1.Bayesian Data Mining University of Belgrade School of Electrical Engineering Department of Computer Engineering and Information Theory Marko Stupar 11/3370 sm113370m@student.etf.rs 1 /40

2.Data Mining problem Too many attributes in training set (colons of table) Existing algorithms need too much time to find solution We need to classify, estimate, predict in real time Marko Stupar 11/3370 sm113370m@student.etf.rs Target Value 1 Value 2 . . . Value 100000 2 /40

3.Problem importance Find relation between: All Diseases, All Medications, All Symptoms, Marko Stupar 11/3370 sm113370m@student.etf.rs 3 /40

4.Existing solutions Marko Stupar 11/3370 sm113370m@student.etf.rs CART, C4.5 Too many iterations Continuous arguments need binning Rule induction Continuous arguments need binning Neural networks High computational time K-nearest neighbor Output depends only on distance based close values 4 /40

5.Classification, Estimation, Prediction Used for large data set Very easy to construct Not using complicated iterative parameter estimations Often does surprisingly well May not be the best possible classifier Robust, Fast, it can usually be relied on to Marko Stupar 11/3370 sm113370m@student.etf.rs Naïve Bayes Algorithm 5 /40

6.Marko Stupar 11/3370 sm113370m@student.etf.rs Naïve Bayes algorithm Reasoning New information arrived How to classify Target? Target Attribute 1 Attribute 2 Attribute n … … … .. … … .. .. .. .. .. .. … .. … Training Set Target Attribute 1 Attribute 2 Attribute n a1 a2 an Missing 6 /40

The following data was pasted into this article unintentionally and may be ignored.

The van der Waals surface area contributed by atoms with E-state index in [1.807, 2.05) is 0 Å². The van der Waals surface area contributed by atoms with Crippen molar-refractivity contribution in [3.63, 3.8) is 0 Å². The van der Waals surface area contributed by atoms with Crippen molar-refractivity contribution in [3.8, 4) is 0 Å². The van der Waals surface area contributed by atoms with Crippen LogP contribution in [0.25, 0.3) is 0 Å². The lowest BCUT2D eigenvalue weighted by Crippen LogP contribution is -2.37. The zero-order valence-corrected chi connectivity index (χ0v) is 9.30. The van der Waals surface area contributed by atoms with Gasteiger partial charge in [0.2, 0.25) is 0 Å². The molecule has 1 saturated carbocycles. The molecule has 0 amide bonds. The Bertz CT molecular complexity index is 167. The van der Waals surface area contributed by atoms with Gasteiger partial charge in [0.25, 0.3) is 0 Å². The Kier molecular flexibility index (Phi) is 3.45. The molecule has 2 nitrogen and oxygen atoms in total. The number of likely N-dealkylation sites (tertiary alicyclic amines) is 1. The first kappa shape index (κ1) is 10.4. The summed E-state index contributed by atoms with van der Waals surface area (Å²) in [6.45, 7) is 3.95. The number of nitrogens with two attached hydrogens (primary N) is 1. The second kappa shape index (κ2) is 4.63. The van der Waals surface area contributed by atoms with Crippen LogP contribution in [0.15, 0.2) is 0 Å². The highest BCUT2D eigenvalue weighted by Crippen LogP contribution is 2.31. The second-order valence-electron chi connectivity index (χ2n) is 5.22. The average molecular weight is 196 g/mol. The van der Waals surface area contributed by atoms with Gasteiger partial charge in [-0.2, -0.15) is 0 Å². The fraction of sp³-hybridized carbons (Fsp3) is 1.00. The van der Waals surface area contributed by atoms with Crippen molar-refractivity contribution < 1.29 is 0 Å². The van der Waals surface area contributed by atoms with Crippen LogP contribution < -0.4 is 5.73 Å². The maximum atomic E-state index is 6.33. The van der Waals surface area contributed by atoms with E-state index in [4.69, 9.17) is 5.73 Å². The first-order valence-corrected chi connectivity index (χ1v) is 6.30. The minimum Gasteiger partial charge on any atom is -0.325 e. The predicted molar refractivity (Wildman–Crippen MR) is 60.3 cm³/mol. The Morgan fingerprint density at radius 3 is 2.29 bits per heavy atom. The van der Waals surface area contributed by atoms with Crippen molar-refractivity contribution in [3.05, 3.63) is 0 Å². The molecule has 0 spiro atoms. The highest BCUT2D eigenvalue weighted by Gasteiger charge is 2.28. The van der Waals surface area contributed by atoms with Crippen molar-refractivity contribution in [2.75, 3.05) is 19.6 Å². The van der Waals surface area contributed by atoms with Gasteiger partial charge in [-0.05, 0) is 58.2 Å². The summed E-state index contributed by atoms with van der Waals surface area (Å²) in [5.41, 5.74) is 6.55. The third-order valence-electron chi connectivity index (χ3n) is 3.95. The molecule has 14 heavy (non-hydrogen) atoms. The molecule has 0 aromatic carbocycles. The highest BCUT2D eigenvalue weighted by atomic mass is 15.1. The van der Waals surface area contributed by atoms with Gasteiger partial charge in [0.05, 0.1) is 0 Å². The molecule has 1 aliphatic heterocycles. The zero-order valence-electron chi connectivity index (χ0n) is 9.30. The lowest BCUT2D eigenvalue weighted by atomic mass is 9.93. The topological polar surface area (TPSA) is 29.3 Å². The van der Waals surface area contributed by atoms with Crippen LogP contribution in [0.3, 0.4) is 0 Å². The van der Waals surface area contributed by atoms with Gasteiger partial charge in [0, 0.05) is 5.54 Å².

7.Target can be one of discrete values: t1, t2, …, tn Marko Stupar 11/3370 sm113370m@student.etf.rs Naïve Bayes algorithm Reasoning How to calculate? Did not helped very much? Naïve Bayes assumes that A1…An are independent, So: 7 /40

8.Age Income Student Credit Target Buys Computer 1 Youth High No Fair No 2 Youth High No Excellent No 3 Middle High No Fair Yes 4 Senior Medium No Fair Yes 5 Senior Low Yes Fair Yes 6 Senior Low Yes Excellent No 7 Middle Low Yes Excellent Yes 8 Youth Medium No Fair No 9 Youth Low Yes Fair Yes 10 Senior Medium Yes Fair Yes 11 Youth Medium Yes Excellent Yes 12 Middle Medium No Excellent Yes 13 Middle High Yes Fair Yes 14 Senior Medium No Excellent No Attributes = (Age= youth , Income= medium , Student= yes , Credit_rating = fair ) P(Attributes, Buys_Computer =Yes) = P(Age= youth|Buys_Computer =yes) * P(Income= medium|Buys_Computer =yes) * P(Student= yes|Buys_Computer =yes) * P( Credit_rating = fair|Buys_Computer =yes) * P( Buys_Computer =yes) =2/9 * 4/9 * 6/9 * 6/9 * 9/14 = 0.028 Attributes = (Age= youth , Income= medium , Student= yes , Credit_rating = fair ) P(Attributes, Buys_Computer =No) = P(Age= youth|Buys_Computer =no) * P(Income= medium|Buys_Computer =no) * P(Student= yes|Buys_Computer =no) * P( Credit_rating = fair|Buys_Computer =no) * P( Buys_Computer =no) =3/5 * 2/5 * 1/5 * 2/5 * 5/14 = 0.007 Naïve Bayes Discrete Target Example Marko Stupar 11/3370 sm113370m@student.etf.rs 8 /40